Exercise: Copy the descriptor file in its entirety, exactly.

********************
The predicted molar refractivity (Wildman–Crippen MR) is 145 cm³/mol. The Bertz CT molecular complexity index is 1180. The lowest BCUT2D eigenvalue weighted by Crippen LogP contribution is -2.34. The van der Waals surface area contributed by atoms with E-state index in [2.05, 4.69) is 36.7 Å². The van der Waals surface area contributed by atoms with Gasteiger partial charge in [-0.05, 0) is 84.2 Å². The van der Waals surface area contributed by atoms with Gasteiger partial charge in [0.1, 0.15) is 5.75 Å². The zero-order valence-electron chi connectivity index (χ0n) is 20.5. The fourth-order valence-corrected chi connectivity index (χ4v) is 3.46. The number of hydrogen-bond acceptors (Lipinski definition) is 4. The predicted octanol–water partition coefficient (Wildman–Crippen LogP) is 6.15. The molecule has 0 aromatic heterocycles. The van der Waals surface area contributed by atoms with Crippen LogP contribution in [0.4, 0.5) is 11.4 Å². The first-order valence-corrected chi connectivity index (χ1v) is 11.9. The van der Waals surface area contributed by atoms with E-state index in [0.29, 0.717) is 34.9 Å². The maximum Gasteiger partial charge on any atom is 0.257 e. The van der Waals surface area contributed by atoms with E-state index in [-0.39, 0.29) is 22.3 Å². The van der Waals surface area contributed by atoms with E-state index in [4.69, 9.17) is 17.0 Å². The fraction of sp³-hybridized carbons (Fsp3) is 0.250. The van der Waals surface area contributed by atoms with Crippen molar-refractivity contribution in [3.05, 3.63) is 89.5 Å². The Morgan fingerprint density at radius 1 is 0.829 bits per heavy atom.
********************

The predicted molar refractivity (Wildman–Crippen MR) is 145 cm³/mol. The Bertz CT molecular complexity index is 1180. The lowest BCUT2D eigenvalue weighted by Crippen LogP contribution is -2.34. The van der Waals surface area contributed by atoms with E-state index in [2.05, 4.69) is 36.7 Å². The van der Waals surface area contributed by atoms with Gasteiger partial charge in [-0.05, 0) is 84.2 Å². The van der Waals surface area contributed by atoms with Gasteiger partial charge in [0.1, 0.15) is 5.75 Å². The zero-order valence-electron chi connectivity index (χ0n) is 20.5. The fourth-order valence-corrected chi connectivity index (χ4v) is 3.46. The number of hydrogen-bond acceptors (Lipinski definition) is 4. The predicted octanol–water partition coefficient (Wildman–Crippen LogP) is 6.15. The molecule has 0 aromatic heterocycles. The van der Waals surface area contributed by atoms with Crippen LogP contribution in [0.4, 0.5) is 11.4 Å². The first-order valence-corrected chi connectivity index (χ1v) is 11.9. The van der Waals surface area contributed by atoms with E-state index in [0.29, 0.717) is 34.9 Å². The maximum Gasteiger partial charge on any atom is 0.257 e. The van der Waals surface area contributed by atoms with E-state index in [-0.39, 0.29) is 22.3 Å². The van der Waals surface area contributed by atoms with E-state index in [4.69, 9.17) is 17.0 Å². The fraction of sp³-hybridized carbons (Fsp3) is 0.250. The van der Waals surface area contributed by atoms with Crippen molar-refractivity contribution in [3.05, 3.63) is 89.5 Å². The Morgan fingerprint density at radius 1 is 0.829 bits per heavy atom.